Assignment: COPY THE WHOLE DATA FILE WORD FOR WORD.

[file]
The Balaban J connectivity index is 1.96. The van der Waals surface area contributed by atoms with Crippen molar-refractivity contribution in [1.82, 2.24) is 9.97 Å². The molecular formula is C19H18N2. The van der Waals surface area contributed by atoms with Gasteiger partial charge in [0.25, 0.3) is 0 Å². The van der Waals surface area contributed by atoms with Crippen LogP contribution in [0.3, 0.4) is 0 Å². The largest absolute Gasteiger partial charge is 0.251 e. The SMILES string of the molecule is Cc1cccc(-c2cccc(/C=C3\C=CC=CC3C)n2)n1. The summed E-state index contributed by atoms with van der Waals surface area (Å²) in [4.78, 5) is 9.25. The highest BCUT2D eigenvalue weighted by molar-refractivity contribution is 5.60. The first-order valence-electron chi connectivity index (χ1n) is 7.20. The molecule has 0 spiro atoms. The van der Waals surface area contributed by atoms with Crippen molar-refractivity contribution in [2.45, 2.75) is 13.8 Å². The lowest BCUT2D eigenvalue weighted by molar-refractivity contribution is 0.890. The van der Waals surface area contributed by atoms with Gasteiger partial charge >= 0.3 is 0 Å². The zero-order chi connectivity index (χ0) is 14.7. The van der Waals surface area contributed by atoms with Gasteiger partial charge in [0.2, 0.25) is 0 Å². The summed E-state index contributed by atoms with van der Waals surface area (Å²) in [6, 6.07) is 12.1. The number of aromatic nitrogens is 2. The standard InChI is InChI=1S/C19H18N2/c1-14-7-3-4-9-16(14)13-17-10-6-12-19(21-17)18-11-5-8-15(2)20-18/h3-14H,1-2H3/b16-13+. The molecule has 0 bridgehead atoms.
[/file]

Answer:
The Balaban J connectivity index is 1.96. The van der Waals surface area contributed by atoms with Crippen molar-refractivity contribution in [1.82, 2.24) is 9.97 Å². The molecular formula is C19H18N2. The van der Waals surface area contributed by atoms with Gasteiger partial charge in [0.25, 0.3) is 0 Å². The van der Waals surface area contributed by atoms with Crippen LogP contribution in [0.3, 0.4) is 0 Å². The largest absolute Gasteiger partial charge is 0.251 e. The SMILES string of the molecule is Cc1cccc(-c2cccc(/C=C3\C=CC=CC3C)n2)n1. The summed E-state index contributed by atoms with van der Waals surface area (Å²) in [4.78, 5) is 9.25. The highest BCUT2D eigenvalue weighted by molar-refractivity contribution is 5.60. The first-order valence-electron chi connectivity index (χ1n) is 7.20. The molecule has 0 spiro atoms. The van der Waals surface area contributed by atoms with Crippen molar-refractivity contribution in [2.45, 2.75) is 13.8 Å². The lowest BCUT2D eigenvalue weighted by molar-refractivity contribution is 0.890. The van der Waals surface area contributed by atoms with Gasteiger partial charge >= 0.3 is 0 Å². The zero-order chi connectivity index (χ0) is 14.7. The van der Waals surface area contributed by atoms with Gasteiger partial charge in [0.2, 0.25) is 0 Å². The summed E-state index contributed by atoms with van der Waals surface area (Å²) in [6, 6.07) is 12.1. The number of aromatic nitrogens is 2. The standard InChI is InChI=1S/C19H18N2/c1-14-7-3-4-9-16(14)13-17-10-6-12-19(21-17)18-11-5-8-15(2)20-18/h3-14H,1-2H3/b16-13+. The molecule has 0 bridgehead atoms.